Briefing Notes: The Economist

robin
robin22nd March 2018

In this recent IBT Briefing, we welcomed Tom Rowley, a correspondent with The Economist who talked about the magazine’s coverage and opportunities for members to pitch stories.

Please note that this event was held under Chatham House rules which means nothing can be quoted directly – if you share these notes with colleagues, please make them aware of this.

 

Introducing Tom Rowley

Tom told us about himself – he’s 27 years old and was a graduate trainee at The Telegraph. In his 6 years on the paper, he travelled extensively (to 27 countries). He has a wide range of interests but his main focus is on characters and stories rather than issues. He particularly likes to write about stories or individuals that shed light on wider issues or trends. He’s been at The Economist for a year now, and he is employed to cover UK affairs but is able to pitch international stories provided that they don’t step on the toes of the magazine’s team of foreign correspondents. Although he is UK based at the moment it is likely that he will move abroad at some point if he stays with the magazine. He’s already done a 5 month stint in Korea.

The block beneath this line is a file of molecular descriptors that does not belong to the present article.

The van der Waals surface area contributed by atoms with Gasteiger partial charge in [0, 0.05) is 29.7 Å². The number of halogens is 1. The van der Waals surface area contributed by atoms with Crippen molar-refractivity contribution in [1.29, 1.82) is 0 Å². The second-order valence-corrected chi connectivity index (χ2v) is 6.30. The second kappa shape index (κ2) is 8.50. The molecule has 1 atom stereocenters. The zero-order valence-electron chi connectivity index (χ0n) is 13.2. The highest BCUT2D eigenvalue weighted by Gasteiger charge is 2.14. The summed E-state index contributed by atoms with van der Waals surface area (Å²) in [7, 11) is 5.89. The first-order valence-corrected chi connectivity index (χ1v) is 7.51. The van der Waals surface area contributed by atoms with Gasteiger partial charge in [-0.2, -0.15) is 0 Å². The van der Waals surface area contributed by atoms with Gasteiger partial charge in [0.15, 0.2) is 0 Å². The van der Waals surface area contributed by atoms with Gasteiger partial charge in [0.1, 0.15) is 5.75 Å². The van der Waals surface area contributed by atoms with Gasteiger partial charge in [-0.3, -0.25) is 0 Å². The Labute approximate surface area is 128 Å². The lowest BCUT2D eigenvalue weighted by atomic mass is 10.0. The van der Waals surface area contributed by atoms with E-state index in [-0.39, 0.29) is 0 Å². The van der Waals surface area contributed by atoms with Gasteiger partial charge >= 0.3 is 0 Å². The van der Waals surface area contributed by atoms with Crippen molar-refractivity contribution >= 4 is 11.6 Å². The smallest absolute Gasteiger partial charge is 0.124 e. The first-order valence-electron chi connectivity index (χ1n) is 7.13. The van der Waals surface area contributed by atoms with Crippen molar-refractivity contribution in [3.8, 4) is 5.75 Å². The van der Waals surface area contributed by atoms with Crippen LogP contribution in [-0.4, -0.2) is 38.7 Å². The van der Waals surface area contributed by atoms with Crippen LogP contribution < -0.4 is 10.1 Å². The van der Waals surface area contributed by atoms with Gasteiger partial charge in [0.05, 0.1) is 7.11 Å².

Tom circulated copies of 5 articles which he has written – his favourite pieces – to demonstrate the kind of stories that appeal to him. For the Saturday Telegraph magazine he wrote about a Syrian swimmer competing as part of the Refugee Olympics team and a family of Syrians refugees who moved to Aberystwyth. For the Daily Telegraph, he wrote a dispatch from southern Sudan about a mother who was reunited with the children she thought she’d never see again. For The Economist, he wrote about cuts to music in schools and a fight between charities eyeing up a wealth tax paid by British Muslims.

Two of these stories were the result of direct pitches. The British Red Cross found him the Syrian family living in Wales and gave him access to the family over a 6 month period. The IOC pitched him the Syrian swimmer story.

Tom is currently writing about the child protection system having gained access to a court and a judge dealing with these issues. He’s also interested in the idea of global Britain and the fact that many Brexiteers are opposed to UK aid. He hasn’t written about this yet but he is clearly interested in the aid sector as he attended the Bond conference. He’s interested in the clash between trans rights and feminism.

 

About The Economist